On Thin Ice

December 18, 2017—The British Columbia government, at the behest of reportedly 78 percent of its residents, ended all grizzly bear hunting for residents and non-resident sportsmen.

“Through consultations this past fall, we have listened to what British Columbians have to say on this issue and it is abundantly clear that the grizzly hunt is not in line with their values,” said Doug Donaldson, minister of Forests, Lands, Natural Resource Operations and Rural Development.

If you let this news sink in for a moment there is but one conclusion to be drawn, hunting is not as secure as it once was or we thought. British Columbia—what many considered a sportsmen’s paradise of wilderness offering 19 species of North American big game, a go-to destination for some of the most epic outdoor adventures on this continent, and what we thought was a predominantly rural province that embraces hunting—is now somehow different.

This was not a sudden move. It had been brewing for quite some time, and it did not happen without a fight. All the rational agreements were brought to the fore. The grizzly bear population, the most closely managed species in British Columbia, is not threatened. There are an estimated 15,000 bears. The annual hunter harvest of 2 percent of this population is well below a scientifically proven sustainable level of 6 percent. The conservation values and economic benefits to rural economies of having a grizzly hunt were calculated, published and re-published. None of this mattered. The people of British Columbia spoke, and their government, admitting this decision had nothing to do with the scientific evidence, responded.

In August, Minister Donaldson said, “It’s not about the numbers. It’s a matter of society has come to the point in BC where they are no longer in favor of the grizzly bear trophy hunt.” Similarly, in the auditor general’s report, Carol Bellringer stated, “The greatest threat to grizzly bears is not hunting, but rather, human activities that degrade grizzly habitat.”

Why are we talking about this on a website dedicated to fair chase and hunting ethics? Unfortunately, it’s not because our ethics would have necessarily saved grizzly bear hunting in British Columbia. This would have been too little, too late. It’s because far too many within our ranks still think hunting is secure, therefore why worry? “Hunting is my right; what other people think doesn’t matter; or they’re just misinformed and emotional,” are common reactions. The prevailing response from these same people is; “Hunt how you want to hunt; if it’s legal, then go for it, and don’t tell me otherwise.” However, with regard to British Columbia, this public “no more grizzly hunting” vote was fueled and inflamed by images and videos that hunters posted online, particularly bear kill-shot videos and field photos—that which used to be harmless proof of success we shared with each other.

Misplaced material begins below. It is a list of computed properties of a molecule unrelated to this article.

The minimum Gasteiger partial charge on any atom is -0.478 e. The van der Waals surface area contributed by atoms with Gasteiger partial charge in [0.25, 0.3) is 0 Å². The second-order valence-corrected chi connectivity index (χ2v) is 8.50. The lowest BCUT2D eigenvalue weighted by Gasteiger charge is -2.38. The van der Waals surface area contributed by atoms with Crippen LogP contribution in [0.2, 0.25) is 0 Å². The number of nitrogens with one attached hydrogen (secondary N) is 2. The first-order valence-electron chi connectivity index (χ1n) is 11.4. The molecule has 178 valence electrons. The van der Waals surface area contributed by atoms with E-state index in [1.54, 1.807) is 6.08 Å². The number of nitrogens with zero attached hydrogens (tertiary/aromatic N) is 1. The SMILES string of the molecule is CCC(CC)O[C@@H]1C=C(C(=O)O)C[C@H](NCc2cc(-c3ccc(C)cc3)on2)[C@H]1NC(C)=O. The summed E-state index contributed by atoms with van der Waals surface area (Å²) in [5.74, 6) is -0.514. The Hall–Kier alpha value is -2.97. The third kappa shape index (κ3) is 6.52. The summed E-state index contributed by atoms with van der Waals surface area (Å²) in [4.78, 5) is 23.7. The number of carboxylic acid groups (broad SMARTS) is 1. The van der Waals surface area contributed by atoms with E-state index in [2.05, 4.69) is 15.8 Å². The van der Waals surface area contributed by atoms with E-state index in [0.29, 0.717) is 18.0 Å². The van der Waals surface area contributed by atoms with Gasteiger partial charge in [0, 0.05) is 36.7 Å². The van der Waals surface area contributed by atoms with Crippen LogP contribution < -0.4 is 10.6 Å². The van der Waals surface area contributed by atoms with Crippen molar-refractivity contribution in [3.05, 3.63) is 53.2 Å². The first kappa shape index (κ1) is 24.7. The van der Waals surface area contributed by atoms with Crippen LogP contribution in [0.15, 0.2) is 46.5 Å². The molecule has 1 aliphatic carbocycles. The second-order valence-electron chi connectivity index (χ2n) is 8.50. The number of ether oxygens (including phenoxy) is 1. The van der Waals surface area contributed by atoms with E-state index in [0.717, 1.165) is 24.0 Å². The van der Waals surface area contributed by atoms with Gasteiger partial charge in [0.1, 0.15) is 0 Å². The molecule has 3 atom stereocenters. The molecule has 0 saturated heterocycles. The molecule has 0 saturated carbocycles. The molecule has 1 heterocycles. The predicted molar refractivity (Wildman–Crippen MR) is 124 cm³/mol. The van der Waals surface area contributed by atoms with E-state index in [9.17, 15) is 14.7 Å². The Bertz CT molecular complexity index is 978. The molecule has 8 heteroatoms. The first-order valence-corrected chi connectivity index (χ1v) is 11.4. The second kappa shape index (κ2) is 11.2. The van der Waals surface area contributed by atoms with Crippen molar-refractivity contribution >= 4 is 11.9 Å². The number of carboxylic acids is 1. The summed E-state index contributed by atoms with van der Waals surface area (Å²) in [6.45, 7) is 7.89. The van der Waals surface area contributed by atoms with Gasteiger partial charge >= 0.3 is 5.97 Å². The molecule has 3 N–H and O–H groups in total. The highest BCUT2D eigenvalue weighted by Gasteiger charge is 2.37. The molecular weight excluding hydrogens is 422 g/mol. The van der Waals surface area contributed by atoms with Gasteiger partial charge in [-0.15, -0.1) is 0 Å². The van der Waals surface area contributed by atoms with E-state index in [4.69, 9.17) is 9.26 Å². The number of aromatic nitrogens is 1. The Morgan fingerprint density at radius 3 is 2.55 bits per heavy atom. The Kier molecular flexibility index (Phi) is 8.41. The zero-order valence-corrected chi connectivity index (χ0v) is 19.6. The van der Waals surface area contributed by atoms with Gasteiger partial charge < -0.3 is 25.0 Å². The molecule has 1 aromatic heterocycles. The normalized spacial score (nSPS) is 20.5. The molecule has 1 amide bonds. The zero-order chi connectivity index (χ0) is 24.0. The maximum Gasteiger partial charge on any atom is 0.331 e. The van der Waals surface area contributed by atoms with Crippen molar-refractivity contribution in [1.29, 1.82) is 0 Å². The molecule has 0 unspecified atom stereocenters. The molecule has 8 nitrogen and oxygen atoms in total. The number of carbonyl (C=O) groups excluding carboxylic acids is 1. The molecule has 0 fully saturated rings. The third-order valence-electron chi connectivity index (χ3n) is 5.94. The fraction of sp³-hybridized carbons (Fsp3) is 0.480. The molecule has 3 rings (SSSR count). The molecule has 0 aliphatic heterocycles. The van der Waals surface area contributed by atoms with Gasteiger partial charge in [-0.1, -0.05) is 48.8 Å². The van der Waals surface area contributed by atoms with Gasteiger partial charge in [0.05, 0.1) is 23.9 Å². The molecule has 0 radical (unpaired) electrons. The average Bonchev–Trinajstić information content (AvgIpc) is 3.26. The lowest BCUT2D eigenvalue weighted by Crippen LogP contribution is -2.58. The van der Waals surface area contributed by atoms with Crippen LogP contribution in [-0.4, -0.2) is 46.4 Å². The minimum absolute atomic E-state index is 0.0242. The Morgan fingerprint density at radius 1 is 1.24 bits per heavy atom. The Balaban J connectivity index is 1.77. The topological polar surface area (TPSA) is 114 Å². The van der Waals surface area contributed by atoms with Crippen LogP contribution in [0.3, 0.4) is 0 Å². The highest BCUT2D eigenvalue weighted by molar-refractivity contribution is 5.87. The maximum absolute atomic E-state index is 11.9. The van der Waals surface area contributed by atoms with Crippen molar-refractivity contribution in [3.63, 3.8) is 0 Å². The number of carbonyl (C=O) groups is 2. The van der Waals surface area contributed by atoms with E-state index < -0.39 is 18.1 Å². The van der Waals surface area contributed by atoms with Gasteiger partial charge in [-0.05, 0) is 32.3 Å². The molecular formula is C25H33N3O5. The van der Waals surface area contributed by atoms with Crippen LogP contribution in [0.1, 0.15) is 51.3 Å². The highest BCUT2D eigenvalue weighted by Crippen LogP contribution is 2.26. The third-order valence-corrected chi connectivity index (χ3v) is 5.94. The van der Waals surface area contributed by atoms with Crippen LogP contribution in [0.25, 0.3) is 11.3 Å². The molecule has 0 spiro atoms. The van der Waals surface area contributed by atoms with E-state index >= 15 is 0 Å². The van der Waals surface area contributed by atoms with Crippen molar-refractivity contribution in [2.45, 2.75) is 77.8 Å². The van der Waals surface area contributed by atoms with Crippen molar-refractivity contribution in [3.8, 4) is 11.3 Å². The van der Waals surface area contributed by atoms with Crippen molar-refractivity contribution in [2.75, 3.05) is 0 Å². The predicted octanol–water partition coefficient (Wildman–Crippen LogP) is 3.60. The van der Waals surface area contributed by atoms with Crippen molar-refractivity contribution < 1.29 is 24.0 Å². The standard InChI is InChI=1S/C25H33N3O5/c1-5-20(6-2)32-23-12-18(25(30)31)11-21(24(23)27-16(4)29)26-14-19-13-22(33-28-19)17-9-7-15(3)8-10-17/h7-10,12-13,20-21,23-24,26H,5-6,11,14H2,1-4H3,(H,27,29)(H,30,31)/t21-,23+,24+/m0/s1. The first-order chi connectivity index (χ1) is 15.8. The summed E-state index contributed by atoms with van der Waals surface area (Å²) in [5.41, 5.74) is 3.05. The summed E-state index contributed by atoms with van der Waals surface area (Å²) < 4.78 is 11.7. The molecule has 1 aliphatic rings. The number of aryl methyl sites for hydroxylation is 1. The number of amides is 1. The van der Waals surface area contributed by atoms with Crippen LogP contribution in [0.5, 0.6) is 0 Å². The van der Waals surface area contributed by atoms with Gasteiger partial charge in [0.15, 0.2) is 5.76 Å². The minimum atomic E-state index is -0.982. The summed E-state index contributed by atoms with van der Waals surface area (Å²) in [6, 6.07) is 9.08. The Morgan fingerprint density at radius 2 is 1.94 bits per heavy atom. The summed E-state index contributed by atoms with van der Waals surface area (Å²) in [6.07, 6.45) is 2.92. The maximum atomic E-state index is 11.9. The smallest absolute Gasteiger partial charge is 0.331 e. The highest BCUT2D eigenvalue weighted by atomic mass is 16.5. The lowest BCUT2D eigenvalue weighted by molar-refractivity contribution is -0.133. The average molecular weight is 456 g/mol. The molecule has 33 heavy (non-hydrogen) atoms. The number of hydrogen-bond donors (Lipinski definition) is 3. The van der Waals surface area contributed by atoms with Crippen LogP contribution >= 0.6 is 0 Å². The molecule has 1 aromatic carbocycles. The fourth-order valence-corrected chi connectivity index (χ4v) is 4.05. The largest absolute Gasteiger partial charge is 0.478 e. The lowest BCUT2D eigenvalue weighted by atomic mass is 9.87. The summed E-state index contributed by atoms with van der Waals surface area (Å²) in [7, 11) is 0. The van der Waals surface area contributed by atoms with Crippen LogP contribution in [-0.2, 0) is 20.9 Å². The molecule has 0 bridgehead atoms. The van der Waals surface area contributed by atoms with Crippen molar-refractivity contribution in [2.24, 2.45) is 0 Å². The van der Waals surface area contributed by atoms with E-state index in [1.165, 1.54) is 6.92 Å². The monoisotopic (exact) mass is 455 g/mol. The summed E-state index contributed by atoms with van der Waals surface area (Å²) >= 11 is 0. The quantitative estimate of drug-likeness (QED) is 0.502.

The loss of grizzly bear hunting in British Columbia is not the first, nor sadly will it likely be the last—it’s certainly not the last attempt. California banned all mountain lion hunting; a voter ballot initiative in Washington and Oregon ended baiting bears and using hounds for bear and mountain lion hunting. A ballot initiative in Maine to stop all bear hunting in that state nearly passed, and a ballot initiative is underway right now in Arizona to ban mountain lion hunting there. We’ve already seen the battle over a state’s ability to manage wolves, which would include regulated hunting, and the battle to de-list the grizzly in a portion the Lower 48 states is just now set for the long haul.

One could say the pattern here is obvious—and would be right: folks are going after bear and cat hunting one state or province at a time. One could also say the low public approval rating for the notion of trophy hunting is making this all possible. Right again. One could also conclude this is all the doing of animals rights and anti-hunting groups. Here you would be half right. One could say, what’s happening in British Columbia or another state or in Africa doesn’t affect me—“I don’t hunt there, I don’t hunt grizzly bears, and they’ll never be successful in doing away with deer, or elk, or sheep or moose.” Here you would be wrong.

What’s missing, and the point of this article is, no matter what our traditions or heritage; no matter how much sportsmen have done for wildlife conservation and the fact that hunting is an irreplaceable mechanism for conservation; and no matter what science says, the game has changed, and it has changed on our watch. What we are now facing is a public morality/political science issue, and hunters are the minority vote. How do we keep these waves from crashing on our shore is a tough question, but one we must answer.

A good place to start is, “The best way to solve a problem is admitting you have one.”